Last week it emerged that Paul Smith's head of comms had banned The Guardian's deputy fashion editor Hadley Freeman from its menswear show in Paris, after she made negative comments in an audio report.
PRWeek has also learned that New York Times fashion critic Cathy Horyn has been excluded from attending Giorgio Armani's shows due to 'unnecessarily sarcastic comments' about Armani's friends and family.
Top fashion PR agencies said such bans were ill-advised. Luchford APM founder Kelly Luchford said: 'We feel that all journalists have the right to speak and to view a collection in the way they see fit. We would never ban people.'
Modus Publicity co-director Julian Vogel said his agency once resigned an account after a client asked him to ban a journalist. 'My take is everyone has a right of opinion,' he said.
One senior head of fashion PRO added: 'Some journalists arrive at shows and can't get in, which is quite embarrassing.'
Journalists who have previously been banned from shows include The Sunday Times senior fashion writer Colin McDowell, banned by Armani, and International Herald Tribune fashion editor Suzy Menkes, excluded by Versace. Fantastic Man deputy editor Charlie Porter was banned from a Balenciaga show in 2003.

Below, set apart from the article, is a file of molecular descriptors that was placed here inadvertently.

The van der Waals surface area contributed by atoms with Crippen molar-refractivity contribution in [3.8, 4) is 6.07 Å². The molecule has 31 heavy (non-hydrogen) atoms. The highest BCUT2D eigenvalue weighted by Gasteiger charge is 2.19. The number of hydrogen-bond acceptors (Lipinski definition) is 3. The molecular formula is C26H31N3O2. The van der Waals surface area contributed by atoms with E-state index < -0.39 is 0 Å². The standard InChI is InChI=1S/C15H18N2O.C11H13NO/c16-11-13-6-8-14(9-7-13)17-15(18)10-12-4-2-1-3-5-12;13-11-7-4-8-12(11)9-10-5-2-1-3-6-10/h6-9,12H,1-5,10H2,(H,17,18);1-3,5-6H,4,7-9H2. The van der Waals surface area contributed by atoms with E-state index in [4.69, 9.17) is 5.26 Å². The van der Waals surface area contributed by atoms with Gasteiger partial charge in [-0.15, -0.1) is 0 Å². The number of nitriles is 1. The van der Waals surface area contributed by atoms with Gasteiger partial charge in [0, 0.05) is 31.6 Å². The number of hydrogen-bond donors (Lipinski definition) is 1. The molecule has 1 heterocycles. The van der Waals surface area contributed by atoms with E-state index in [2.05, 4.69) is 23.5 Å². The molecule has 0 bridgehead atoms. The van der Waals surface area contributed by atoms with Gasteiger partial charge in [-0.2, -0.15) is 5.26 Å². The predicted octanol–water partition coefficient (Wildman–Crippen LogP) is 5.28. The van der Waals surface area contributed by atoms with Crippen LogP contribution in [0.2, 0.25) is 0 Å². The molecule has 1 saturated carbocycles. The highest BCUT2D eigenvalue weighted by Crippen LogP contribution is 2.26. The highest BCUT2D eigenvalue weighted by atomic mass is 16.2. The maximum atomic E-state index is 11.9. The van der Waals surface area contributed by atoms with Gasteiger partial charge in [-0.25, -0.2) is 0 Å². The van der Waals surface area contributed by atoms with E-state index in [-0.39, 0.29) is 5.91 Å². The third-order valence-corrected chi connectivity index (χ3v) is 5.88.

Attempts to silence journalists are more rife in womenswear, as it is much more high profile. TV personality and former Evening Standard fashion editor Lowri Turner once donned a black wig and sunglasses to gain entry to a Lacroix show from which she had been banned.
VICTIMS OF BANS
- Colin McDowell, senior fashion writer, The Sunday Times - Armani
- Cathy Horyn, fashion critic, New York Times - Dolce & Gabbana, Armani
- Hadley Freeman, deputy fashion editor, The Guardian - Paul Smith, JP Gaultier
- Suzy Menkes, fashion editor, International Herald Tribune - Versace, LVMH
- Charlie Porter, deputy editor, Fantastic Man - Balenciaga
- Lowri Turner, Evening Standard - Lacroix.